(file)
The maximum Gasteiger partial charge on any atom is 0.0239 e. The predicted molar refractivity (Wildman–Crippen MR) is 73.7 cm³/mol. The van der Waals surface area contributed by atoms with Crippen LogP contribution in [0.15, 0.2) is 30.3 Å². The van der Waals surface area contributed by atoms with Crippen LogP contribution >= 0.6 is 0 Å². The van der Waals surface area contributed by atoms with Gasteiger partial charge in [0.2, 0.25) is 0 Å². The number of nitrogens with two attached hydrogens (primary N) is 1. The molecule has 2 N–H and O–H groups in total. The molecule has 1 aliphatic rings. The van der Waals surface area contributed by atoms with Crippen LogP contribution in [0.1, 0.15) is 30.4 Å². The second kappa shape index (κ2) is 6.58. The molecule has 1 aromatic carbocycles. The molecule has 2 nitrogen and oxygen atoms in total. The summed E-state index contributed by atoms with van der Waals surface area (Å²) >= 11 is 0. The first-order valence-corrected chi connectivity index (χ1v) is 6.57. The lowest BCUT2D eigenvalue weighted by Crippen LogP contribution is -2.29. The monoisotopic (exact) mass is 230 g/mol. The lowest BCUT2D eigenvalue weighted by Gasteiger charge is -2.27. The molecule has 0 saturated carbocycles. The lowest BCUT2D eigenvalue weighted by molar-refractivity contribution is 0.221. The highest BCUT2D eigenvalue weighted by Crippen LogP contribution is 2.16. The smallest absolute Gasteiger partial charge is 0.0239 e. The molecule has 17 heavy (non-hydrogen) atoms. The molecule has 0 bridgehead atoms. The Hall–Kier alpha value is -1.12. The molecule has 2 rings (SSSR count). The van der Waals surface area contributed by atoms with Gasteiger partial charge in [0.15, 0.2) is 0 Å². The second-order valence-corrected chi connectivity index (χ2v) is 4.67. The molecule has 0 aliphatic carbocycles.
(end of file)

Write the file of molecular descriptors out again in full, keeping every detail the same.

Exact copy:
The maximum Gasteiger partial charge on any atom is 0.0239 e. The predicted molar refractivity (Wildman–Crippen MR) is 73.7 cm³/mol. The van der Waals surface area contributed by atoms with Crippen LogP contribution in [0.15, 0.2) is 30.3 Å². The van der Waals surface area contributed by atoms with Crippen LogP contribution >= 0.6 is 0 Å². The van der Waals surface area contributed by atoms with Gasteiger partial charge in [0.2, 0.25) is 0 Å². The number of nitrogens with two attached hydrogens (primary N) is 1. The molecule has 2 N–H and O–H groups in total. The molecule has 1 aliphatic rings. The van der Waals surface area contributed by atoms with Crippen LogP contribution in [0.1, 0.15) is 30.4 Å². The second kappa shape index (κ2) is 6.58. The molecule has 1 aromatic carbocycles. The molecule has 2 nitrogen and oxygen atoms in total. The summed E-state index contributed by atoms with van der Waals surface area (Å²) >= 11 is 0. The first-order valence-corrected chi connectivity index (χ1v) is 6.57. The lowest BCUT2D eigenvalue weighted by Crippen LogP contribution is -2.29. The monoisotopic (exact) mass is 230 g/mol. The lowest BCUT2D eigenvalue weighted by Gasteiger charge is -2.27. The molecule has 0 saturated carbocycles. The lowest BCUT2D eigenvalue weighted by molar-refractivity contribution is 0.221. The highest BCUT2D eigenvalue weighted by Crippen LogP contribution is 2.16. The smallest absolute Gasteiger partial charge is 0.0239 e. The molecule has 17 heavy (non-hydrogen) atoms. The molecule has 0 bridgehead atoms. The Hall–Kier alpha value is -1.12. The molecule has 2 rings (SSSR count). The van der Waals surface area contributed by atoms with Gasteiger partial charge in [0.15, 0.2) is 0 Å². The second-order valence-corrected chi connectivity index (χ2v) is 4.67. The molecule has 0 aliphatic carbocycles.